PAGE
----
Web3 and Crypto Are the Future of the Internet, But Lack of Regulation Could Cause Chaos: IT Minister Rajeev Chandrasekhar

Web3 and Crypto Are the Future of the Internet, But Lack of Regulation Could Cause Chaos: IT Minister Rajeev Chandrasekhar

Officials in India appear to be warming up to the crypto sector as we approach December, when India’s G20 presidency will conclude, hopefully with a detailed set of regulations to govern the sector. Rajeev Chandrasekhar, Union Minister of State for Electronics and Information Technology, acknowledged that encryption and Web3 are indeed elements of the next generation of the Internet. That said, the minister added that rules and regulations are more needed to govern the space to make it safe for everyone to use and interact with.

Chandrasekhar, 59, was speaking on a podcast hosted by Indian YouTuber Ranveer Allahbadia when he said that the topic of cryptocurrencies has been discussed several times among policymakers in India.

“Crypto, Web3 and Blockchain we cannot fight because it is the inevitable future of the Internet,” he said, emphasizing the dire need for regulations in the sector.

According to the IT Minister, encryption and unguarded Web3 have the ability to create chaos and can be misused by notorious elements.

“In crypto, while everyone loves technology, we think the issue of INR to USD conversions, all fungibility, exchange and transfer of money needs to be governed by some bond. And unfortunately what happened in India, as well as in the US, billions of dollars were lost with the collapse (of the industry),” said Chandrasekhar, referring mainly to the collapse of FTX and Terra last year, which left the crypto sector dry for months as investors flocked to safer, more traditional investment options.

FTX, the US-based crypto platform succumbed to the liquidity crunch and rocked the crypto market in November last year, leading to the elimination of nearly US$200 billion (approximately Rs. 16,40,298 crore) from the market. The drastic backlash from investors pulling capital out of digital assets has left several cryptocurrency companies breathless.

In a report from December last year, research firm Glassnode estimated that around 550,000 Bitcoins had left cryptocurrency exchanges by 2022. At the time, BTC was trading at $16,858 (approximately Rs. 13.9 lakh) which bought the value from 550,000 to $9.2 billion (approximately Rs. 76,760 crore).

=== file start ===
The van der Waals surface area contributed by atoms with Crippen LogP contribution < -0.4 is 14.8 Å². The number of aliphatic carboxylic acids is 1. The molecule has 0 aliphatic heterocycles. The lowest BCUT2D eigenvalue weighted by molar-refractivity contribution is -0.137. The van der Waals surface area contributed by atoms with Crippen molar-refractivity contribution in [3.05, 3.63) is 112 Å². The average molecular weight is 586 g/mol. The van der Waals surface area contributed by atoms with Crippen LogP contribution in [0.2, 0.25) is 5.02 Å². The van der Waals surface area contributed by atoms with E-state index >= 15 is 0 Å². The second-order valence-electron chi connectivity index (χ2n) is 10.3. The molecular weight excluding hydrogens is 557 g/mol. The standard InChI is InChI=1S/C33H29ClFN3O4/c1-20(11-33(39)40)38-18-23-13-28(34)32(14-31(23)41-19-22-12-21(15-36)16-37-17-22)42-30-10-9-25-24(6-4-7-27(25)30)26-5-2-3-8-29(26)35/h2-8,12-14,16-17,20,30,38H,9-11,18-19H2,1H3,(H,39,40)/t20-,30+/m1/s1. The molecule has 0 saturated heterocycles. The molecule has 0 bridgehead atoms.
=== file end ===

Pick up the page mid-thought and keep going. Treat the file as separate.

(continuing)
Chandrasekar said concerns began to arise when Indians started looking at Bitcoin and other cryptocurrencies as speculative assets, betting on how their prices would rise or fall to generate profits.

“People started saying how much BTC costs today, how much it will cost the day after tomorrow, instead of saying I want to use BTC to move my finances. So when it became a speculative asset class in a bubble, the government had to step in and say no. And indeed, the way we (India) approached this in March 2022 was the reason why many young Indians saved themselves from the meltdown that happened afterwards,” noted the Minister.

In India, cryptocurrency profits are taxed at 30%, a rule that came into effect in March last year. In addition, a TDS percent is also deducted on each transaction to keep some trace of these largely anonymous funds transfers.

At this point, India is taking the lead in formulating global rules to regulate this volatile digital asset space as chair of the G20 group. Clarity on the situation is expected by December of this year.

“Crypto is a big area, I encourage innovations to continue there – but it certainly needs some global rules before it can be widely used,” added Chandrasekar.

From the Nothing Phone 2 to the Motorola Razr 40 Ultra, several new smartphones are expected to debut in July. We discuss all of this month’s hottest smartphones and more in the latest episode of Orbital, the Gadgets 360 podcast. Orbital is available on Spotify, Gaana, JioSaavn, Google Podcasts, Apple Podcasts, Amazon Music and wherever you get your podcasts.
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